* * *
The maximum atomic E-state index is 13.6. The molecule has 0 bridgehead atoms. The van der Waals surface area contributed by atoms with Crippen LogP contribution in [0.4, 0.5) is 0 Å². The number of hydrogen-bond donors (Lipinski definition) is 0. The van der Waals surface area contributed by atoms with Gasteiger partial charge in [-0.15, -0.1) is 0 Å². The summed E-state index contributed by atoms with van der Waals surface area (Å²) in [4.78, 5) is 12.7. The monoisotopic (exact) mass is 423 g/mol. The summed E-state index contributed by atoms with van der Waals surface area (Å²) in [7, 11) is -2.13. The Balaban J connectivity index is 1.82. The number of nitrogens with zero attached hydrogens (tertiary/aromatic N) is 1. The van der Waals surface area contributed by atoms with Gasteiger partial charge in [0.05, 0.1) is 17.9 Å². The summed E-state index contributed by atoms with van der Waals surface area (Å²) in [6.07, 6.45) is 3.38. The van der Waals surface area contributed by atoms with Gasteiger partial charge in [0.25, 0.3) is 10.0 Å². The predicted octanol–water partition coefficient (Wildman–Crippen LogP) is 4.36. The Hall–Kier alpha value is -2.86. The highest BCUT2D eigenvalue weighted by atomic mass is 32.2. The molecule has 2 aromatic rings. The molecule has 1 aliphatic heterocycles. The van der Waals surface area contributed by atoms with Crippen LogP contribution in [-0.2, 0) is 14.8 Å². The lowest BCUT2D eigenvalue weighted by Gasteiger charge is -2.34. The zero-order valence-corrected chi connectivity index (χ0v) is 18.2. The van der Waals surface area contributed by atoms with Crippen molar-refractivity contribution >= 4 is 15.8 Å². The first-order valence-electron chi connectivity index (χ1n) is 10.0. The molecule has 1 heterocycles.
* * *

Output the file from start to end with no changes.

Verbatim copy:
The maximum atomic E-state index is 13.6. The molecule has 0 bridgehead atoms. The van der Waals surface area contributed by atoms with Crippen LogP contribution in [0.4, 0.5) is 0 Å². The number of hydrogen-bond donors (Lipinski definition) is 0. The van der Waals surface area contributed by atoms with Gasteiger partial charge in [-0.15, -0.1) is 0 Å². The summed E-state index contributed by atoms with van der Waals surface area (Å²) in [4.78, 5) is 12.7. The monoisotopic (exact) mass is 423 g/mol. The summed E-state index contributed by atoms with van der Waals surface area (Å²) in [7, 11) is -2.13. The Balaban J connectivity index is 1.82. The number of nitrogens with zero attached hydrogens (tertiary/aromatic N) is 1. The van der Waals surface area contributed by atoms with Gasteiger partial charge in [0.05, 0.1) is 17.9 Å². The summed E-state index contributed by atoms with van der Waals surface area (Å²) in [6.07, 6.45) is 3.38. The van der Waals surface area contributed by atoms with Gasteiger partial charge in [0.25, 0.3) is 10.0 Å². The predicted octanol–water partition coefficient (Wildman–Crippen LogP) is 4.36. The Hall–Kier alpha value is -2.86. The highest BCUT2D eigenvalue weighted by atomic mass is 32.2. The molecule has 2 aromatic rings. The molecule has 1 aliphatic heterocycles. The van der Waals surface area contributed by atoms with Crippen LogP contribution in [-0.2, 0) is 14.8 Å². The lowest BCUT2D eigenvalue weighted by Gasteiger charge is -2.34. The zero-order valence-corrected chi connectivity index (χ0v) is 18.2. The van der Waals surface area contributed by atoms with Crippen molar-refractivity contribution >= 4 is 15.8 Å². The first-order valence-electron chi connectivity index (χ1n) is 10.0. The molecule has 1 heterocycles.